Expansion-minded business owners often offer trademarked products or services through licensing agreements or distribution or dealership arrangements only to discover later that what they have actually done is sell franchises. Becoming an “accidental franchisor” can spell disaster for the unwitting business owner who has stepped over the line that separates franchising from other commercial arrangements involving trademarked goods or services. When considering franchising, it is important to know the basics. That said, establishing the legal framework for a properly formed franchise relationship is a complex undertaking. To get it right, business owners and their counsel should speak with an experienced franchise attorney before getting started.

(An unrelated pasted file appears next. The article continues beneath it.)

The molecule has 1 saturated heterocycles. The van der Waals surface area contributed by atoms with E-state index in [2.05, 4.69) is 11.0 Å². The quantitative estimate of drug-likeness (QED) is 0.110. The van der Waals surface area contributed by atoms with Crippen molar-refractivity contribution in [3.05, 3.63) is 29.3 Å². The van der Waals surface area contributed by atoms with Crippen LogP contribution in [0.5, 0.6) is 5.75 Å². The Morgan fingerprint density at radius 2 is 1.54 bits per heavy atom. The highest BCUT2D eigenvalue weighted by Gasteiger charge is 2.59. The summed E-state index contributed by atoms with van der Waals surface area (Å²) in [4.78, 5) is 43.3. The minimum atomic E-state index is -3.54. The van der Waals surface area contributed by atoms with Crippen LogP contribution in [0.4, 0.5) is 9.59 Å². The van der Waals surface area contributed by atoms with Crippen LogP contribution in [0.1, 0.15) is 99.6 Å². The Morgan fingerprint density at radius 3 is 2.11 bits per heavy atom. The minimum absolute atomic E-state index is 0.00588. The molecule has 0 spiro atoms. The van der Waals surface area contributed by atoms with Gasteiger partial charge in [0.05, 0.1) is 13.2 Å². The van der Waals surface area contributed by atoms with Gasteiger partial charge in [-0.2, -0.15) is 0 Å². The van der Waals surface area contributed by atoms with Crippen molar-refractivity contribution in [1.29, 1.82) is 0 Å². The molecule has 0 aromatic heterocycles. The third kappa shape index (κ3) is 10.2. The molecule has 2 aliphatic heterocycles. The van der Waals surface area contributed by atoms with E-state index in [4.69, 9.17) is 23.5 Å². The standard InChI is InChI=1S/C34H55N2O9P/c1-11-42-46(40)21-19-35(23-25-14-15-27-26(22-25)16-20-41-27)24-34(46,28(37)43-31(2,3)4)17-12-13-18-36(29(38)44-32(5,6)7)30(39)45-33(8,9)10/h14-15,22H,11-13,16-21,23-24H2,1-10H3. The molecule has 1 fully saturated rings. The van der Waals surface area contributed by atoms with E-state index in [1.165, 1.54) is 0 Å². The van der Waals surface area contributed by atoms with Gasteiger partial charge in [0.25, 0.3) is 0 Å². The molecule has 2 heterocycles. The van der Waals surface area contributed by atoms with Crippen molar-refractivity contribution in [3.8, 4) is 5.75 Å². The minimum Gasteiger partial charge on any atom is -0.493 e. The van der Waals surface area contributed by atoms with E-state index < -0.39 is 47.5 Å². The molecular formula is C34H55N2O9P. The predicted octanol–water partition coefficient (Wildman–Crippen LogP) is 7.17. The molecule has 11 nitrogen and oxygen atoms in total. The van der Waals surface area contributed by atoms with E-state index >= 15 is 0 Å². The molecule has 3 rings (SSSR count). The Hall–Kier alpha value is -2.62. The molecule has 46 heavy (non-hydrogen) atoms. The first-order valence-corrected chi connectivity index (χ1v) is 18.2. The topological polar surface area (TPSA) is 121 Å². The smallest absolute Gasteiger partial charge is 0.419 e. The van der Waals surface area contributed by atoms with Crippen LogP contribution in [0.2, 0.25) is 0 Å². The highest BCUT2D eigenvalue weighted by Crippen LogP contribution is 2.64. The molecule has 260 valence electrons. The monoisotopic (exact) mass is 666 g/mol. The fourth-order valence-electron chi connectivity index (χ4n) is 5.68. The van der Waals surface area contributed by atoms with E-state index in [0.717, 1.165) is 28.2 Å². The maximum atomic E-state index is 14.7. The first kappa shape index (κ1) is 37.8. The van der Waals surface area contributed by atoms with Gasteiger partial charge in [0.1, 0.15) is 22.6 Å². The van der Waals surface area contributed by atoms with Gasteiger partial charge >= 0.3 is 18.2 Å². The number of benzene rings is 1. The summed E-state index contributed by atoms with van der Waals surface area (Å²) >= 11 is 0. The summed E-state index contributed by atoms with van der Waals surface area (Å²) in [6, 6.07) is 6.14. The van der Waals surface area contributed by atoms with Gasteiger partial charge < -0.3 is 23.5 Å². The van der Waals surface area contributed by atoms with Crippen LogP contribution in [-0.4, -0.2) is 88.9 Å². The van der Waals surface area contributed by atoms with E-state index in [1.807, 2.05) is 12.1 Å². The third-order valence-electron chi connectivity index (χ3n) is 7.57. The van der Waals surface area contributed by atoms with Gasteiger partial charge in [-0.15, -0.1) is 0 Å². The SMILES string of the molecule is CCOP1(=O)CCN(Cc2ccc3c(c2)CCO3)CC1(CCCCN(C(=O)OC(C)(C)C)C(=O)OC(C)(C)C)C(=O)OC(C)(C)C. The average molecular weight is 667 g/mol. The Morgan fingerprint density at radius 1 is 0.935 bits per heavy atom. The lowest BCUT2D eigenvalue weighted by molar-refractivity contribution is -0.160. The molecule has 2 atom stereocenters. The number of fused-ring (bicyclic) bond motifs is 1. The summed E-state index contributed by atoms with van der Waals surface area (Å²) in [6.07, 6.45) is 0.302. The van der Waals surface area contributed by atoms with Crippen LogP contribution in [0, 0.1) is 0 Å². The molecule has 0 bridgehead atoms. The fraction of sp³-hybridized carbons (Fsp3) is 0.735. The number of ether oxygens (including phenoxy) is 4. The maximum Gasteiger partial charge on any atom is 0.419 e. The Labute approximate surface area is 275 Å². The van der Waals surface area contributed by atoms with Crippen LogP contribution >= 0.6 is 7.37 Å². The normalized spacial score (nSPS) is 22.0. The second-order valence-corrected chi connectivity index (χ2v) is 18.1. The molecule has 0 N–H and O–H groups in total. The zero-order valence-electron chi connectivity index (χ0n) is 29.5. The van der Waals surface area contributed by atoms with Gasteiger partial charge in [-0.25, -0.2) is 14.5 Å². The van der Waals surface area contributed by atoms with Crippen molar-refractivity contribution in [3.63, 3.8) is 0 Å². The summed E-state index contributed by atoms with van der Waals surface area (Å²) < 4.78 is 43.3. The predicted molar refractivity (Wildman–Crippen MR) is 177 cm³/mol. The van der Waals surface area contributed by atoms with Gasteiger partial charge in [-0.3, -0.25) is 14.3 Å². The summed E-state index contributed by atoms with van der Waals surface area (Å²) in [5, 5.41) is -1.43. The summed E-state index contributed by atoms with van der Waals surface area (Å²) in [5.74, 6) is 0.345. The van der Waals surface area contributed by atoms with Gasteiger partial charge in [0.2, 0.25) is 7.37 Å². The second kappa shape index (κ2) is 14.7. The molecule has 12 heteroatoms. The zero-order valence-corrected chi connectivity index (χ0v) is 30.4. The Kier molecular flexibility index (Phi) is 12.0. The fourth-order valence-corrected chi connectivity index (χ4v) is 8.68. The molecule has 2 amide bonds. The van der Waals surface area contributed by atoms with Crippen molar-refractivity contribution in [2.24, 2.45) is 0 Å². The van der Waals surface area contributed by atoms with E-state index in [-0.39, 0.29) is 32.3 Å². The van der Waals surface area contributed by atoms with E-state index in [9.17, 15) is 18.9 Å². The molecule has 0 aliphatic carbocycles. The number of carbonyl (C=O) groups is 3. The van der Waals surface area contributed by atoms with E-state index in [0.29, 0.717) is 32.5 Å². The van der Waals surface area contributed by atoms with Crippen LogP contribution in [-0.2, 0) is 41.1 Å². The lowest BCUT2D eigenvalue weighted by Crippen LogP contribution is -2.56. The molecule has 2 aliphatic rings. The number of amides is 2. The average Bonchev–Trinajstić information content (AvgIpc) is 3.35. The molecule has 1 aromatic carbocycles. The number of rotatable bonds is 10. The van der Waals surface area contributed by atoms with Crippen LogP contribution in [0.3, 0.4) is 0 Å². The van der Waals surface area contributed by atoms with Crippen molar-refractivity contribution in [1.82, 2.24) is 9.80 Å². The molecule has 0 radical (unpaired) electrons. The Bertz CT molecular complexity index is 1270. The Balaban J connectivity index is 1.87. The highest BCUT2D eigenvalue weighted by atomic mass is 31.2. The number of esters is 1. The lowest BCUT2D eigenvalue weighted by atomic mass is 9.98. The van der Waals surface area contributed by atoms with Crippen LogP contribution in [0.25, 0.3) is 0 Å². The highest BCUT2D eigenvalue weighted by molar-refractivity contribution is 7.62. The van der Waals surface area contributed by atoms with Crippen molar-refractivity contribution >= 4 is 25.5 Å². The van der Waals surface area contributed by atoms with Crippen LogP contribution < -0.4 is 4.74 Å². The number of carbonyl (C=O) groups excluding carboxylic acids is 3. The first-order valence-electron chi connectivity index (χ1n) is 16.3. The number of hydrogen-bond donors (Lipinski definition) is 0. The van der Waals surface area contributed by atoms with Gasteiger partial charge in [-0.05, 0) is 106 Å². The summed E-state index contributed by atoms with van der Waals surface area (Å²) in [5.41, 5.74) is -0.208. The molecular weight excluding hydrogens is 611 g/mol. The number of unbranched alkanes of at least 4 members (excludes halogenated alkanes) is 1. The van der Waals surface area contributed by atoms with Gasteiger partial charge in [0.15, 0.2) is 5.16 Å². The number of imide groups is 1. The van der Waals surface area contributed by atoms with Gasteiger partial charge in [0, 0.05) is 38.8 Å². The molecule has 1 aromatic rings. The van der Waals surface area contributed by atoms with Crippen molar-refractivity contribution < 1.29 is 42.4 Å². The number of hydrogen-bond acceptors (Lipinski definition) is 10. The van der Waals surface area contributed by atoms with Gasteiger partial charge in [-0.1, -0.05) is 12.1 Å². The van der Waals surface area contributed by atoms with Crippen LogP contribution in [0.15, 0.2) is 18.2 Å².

Without a basic understanding of franchise law, you may miss the warning signs that a proposed business arrangement may create a franchise. For example, if a business client asks you to draft a licensing, dealership or distributorship agreement to allow another business owner to sell the client’s trademarked products, you will need to ask additional questions. Or, if a client comes to you to discuss contracting to sell another owner’s trademarked products, you will need to recognize that this, too, may be a franchise. Unfortunately, under federal law, as well as in California, it does not matter what you call a business arrangement when you draft the agreement: if the elements of a franchise are present, it is a franchise. Franchise sellers must comply with extensive pre-sale registration and disclosure requirements or face potentially severe penalties. Attorneys who draft agreements that mistakenly create franchises will have unhappy clients when state regulators come knocking or when a franchisee sues for rescission. Knowing the following basics can help you identify franchise arrangements and prevent your ambitious business clients from becoming accidental franchisors or from inadvertently contracting with an accidental franchisor.
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